The Blumlein stereo microphone technique is named after Alan Dower Blumlein, who patented this approach in 1931. Blumlein stereo miking involves placing two figure-8 microphones at right angles to one [more…]

Spaced Pair Stereo Microphone Considerations

Spaced-pair stereo miking involves placing two microphones at a distance in front of the instrument(s) that you want to record and at a distance from one another. This approach can work well if you record [more…]

Overcoming Problems with Stereo Miking

When you do stereo miking in your home recording process, watch out for phase cancellation and poor stereo imaging. These are thorny issues but they have simple solutions. [more…]

Creating Home Recording Miking Combinations

Often you’ll want to use more than one microphone in your home sound recordings. The possible combinations are almost limitless: You can use several spot mics on one instrument, you can use a spot mic [more…]

Great Lead Vocal Sound from Your Room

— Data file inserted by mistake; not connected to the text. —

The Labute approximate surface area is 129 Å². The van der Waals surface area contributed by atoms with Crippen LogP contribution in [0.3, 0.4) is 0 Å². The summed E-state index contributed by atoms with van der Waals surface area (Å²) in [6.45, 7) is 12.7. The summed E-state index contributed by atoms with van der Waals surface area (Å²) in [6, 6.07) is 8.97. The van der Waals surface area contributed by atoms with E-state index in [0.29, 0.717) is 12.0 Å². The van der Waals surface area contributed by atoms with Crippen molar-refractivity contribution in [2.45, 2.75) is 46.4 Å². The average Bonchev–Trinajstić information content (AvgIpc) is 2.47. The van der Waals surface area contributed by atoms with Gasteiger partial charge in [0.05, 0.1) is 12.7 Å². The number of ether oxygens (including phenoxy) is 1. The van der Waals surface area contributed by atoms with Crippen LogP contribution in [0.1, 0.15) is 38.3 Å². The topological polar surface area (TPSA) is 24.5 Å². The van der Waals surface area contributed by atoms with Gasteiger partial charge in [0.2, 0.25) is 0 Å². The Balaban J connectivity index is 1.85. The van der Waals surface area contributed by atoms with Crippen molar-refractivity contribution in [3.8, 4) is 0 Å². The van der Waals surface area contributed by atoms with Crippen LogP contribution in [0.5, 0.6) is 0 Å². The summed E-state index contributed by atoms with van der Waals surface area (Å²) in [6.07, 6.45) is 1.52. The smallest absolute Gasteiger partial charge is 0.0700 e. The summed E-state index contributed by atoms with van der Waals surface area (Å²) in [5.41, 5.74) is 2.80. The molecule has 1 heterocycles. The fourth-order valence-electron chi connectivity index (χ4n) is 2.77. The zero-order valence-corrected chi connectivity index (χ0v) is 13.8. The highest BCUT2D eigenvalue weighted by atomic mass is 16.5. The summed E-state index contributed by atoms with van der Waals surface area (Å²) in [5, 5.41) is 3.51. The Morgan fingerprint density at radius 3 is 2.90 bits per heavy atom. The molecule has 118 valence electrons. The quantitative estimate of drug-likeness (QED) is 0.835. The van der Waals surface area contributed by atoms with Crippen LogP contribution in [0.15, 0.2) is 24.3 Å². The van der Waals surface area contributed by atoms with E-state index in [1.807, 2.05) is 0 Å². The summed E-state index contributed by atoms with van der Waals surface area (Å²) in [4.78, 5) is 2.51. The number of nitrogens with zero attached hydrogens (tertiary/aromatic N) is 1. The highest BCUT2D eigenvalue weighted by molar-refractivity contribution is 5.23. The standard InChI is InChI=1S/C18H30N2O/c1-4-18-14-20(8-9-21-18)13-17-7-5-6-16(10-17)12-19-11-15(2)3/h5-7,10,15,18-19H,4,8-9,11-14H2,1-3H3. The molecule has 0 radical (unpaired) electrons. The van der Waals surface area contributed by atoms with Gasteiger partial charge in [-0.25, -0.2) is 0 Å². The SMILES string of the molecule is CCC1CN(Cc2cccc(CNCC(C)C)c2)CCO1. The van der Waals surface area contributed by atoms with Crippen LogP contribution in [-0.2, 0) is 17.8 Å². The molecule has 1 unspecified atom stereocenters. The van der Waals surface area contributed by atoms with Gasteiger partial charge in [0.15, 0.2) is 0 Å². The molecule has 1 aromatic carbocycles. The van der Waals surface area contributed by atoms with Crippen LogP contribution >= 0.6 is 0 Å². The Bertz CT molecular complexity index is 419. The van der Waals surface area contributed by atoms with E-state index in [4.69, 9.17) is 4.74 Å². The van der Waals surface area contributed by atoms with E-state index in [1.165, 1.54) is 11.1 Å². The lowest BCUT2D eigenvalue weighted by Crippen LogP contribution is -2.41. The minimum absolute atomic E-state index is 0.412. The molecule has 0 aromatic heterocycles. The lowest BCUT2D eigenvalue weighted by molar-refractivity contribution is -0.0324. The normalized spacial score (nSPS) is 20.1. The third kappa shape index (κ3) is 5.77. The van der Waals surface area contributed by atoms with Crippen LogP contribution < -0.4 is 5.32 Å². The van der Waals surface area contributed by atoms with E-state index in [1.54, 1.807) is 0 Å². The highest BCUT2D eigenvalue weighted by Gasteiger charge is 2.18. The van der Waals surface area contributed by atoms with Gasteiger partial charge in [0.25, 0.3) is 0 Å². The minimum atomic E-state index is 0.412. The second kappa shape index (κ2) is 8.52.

Regardless of the type of home studio you have or the style of music that you record, you’ll probably record vocals at some point. And unfortunately, vocals are one of the most challenging sounds to do [more…]

Miking for Great Lead Vocal Sound

You have a lot of options for miking lead vocals in your home recordings. The type of microphone that you use dictates not only the sound quality but where you place it in the recording studio. [more…]

Recording Great Backup Vocals

To record backup vocals, you can either track each part separately by using lead vocal microphone placement techniques or you can have all the backup singers sing at once into one or two microphones. If [more…]